Some materials are simply too valuable to throw away. In the case of my father, who is a loveable but well-established hoarder, all materials fall into that category. I spent countless summers pulling bits of wood or rusted metal out of a shed while he made a case for why each rotten weatherboard or rusted doorknob would come in handy later. It is worth mentioned that the very shed in question was assembled from such salvaged items. While there were certainly no right angles in this structure and it seemed to be held together by sheer willpower, it still remains standing today. I think my dad believed that when his building materials reached a critical point, they would spontaneously spawn yet another shanty.
While I mercifully did not inherit my dad’s hoarding habit, we do share an affinity towards the collection of old window frames. As building standards continue to improve, vintage single pane windows are falling out of favour and seem to be finding their way to the curb or into skips. Being a gardener is about resourcefulness. Rather than see that history lost, we can up-cycle windows into a simple, freestanding mini-greenhouse.
The mini-greenhouse is a great small space option for propagating seedlings and avoiding early-season frost damage. It is amazing how much heat can be trapped inside this simple structure, so don’t over do it once the weather starts to warm up. Our design enables you to collapse the structure so that it can be neatly stored away for the next season when it is no longer needed. Like all salvaged projects, discerning eye and a little bit of elbow grease will go a long way to not only making this a functional part of the garden but, more importantly, making it an aesthetic feature that you can be proud of.
1. Salvage a set of old windows, ideally a matching set, but at least of similar size. Hardwood timber and something with minimal rot will make things easier, but it’s not essential.
2. Using a paint scraper knock away the rough patches of paint n the frame and remove any large splinters. Sand back the remaining paint until the frame is even and smooth.
3. Once the frame is cleaned up fill in any imperfects with wood putty, which will stop water from finding its way through the weak spots in your wood and will greatly extend the lifetime of the frame.
4. A coat of clear varnish will help protect the frame and also seal in the rustic, stripped-back look of the wood. Otherwise, lay on a few coats of your favourite paint colour… asparagus green, or I forgot to water my plants brown.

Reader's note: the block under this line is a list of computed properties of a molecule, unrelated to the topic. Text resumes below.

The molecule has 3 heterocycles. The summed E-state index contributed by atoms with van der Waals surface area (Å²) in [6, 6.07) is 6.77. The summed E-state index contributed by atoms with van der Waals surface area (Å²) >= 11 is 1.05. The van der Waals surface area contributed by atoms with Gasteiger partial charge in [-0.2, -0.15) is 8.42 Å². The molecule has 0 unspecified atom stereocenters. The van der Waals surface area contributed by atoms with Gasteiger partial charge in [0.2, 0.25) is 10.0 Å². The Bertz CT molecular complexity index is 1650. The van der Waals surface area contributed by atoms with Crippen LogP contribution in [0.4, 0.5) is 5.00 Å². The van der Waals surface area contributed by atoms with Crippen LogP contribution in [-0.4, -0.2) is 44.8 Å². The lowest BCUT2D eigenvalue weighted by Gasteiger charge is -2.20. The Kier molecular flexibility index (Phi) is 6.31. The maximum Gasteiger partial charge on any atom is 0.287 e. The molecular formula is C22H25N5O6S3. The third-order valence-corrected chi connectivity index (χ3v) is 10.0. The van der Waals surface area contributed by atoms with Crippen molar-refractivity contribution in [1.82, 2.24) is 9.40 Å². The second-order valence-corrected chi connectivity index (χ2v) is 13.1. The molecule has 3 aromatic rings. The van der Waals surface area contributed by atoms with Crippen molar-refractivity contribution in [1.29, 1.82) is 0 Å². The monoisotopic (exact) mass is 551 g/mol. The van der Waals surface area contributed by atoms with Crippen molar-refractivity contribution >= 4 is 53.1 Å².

5. Lay the window frames end to end on a flat surface and attach door hinges. To avoid splitting the wood pre-drill holes before screwing the hinges on.
6. The frames should now be able to form a pitched greenhouse structure by closing the angle of the hinge and moving the windows upright.. Expand the frames to your maximum desired size.
7. Set the maximum opening size by securing two lengths of chain to either side of the greenhouse with some screws. Place over the top of your plants, step back and admire your work. You’re going to be a great plant parent.
There are so many opportunities for turning trash into garden treasures. There is trash everywhere, begging you to let it realise its potential and help it find a second life. Not only does that spare the immediate dump to landfill, but you also avoid buying something new, and that’s saving resources all round. Here is a quick video of converting a polystyrene box and picture frame glass into incubation heaven. Similarly, strawberry and cherry tomato punnets are another perfect way to get a jumpstart in the garden with a mini-mini-mini-greenhouse;
1. Find a suitable plastic container. You want something that is relatively small, but has air holes in the lid. Strawberry or cherry tomato punnets are perfect for this project. Cut each toilet roll in half so that there are now four little toilet rolls. These now become your propagation pots.
2. Cut a square sheet of newspaper, or any scrap paper that is handy, so that it covers the floor of your greenhouse, and place it at the bottom of the plastic tub. Place the propagation pots into the tub, sitting them on top of the newspaper.
3. Fill each pot with seed raising mix. Using the tip of your finger make a small hole to the required depth for your seed. Plant the seed and gently cover the seeds over with a sprinkle of the seed raising mix.
4. Give each of the pots a little water (enough to moisten the soil) and from this point use a spray bottle to mist your seeds keeping them moist.
5. Place the greenhouse somewhere that gets plenty of sunshine. Kitchen windowsills are usually prime realestate. If the weather is particularly hot, open the lid and let them breathe. Otherwise, they will be happy incubating in the cosy environment you have created.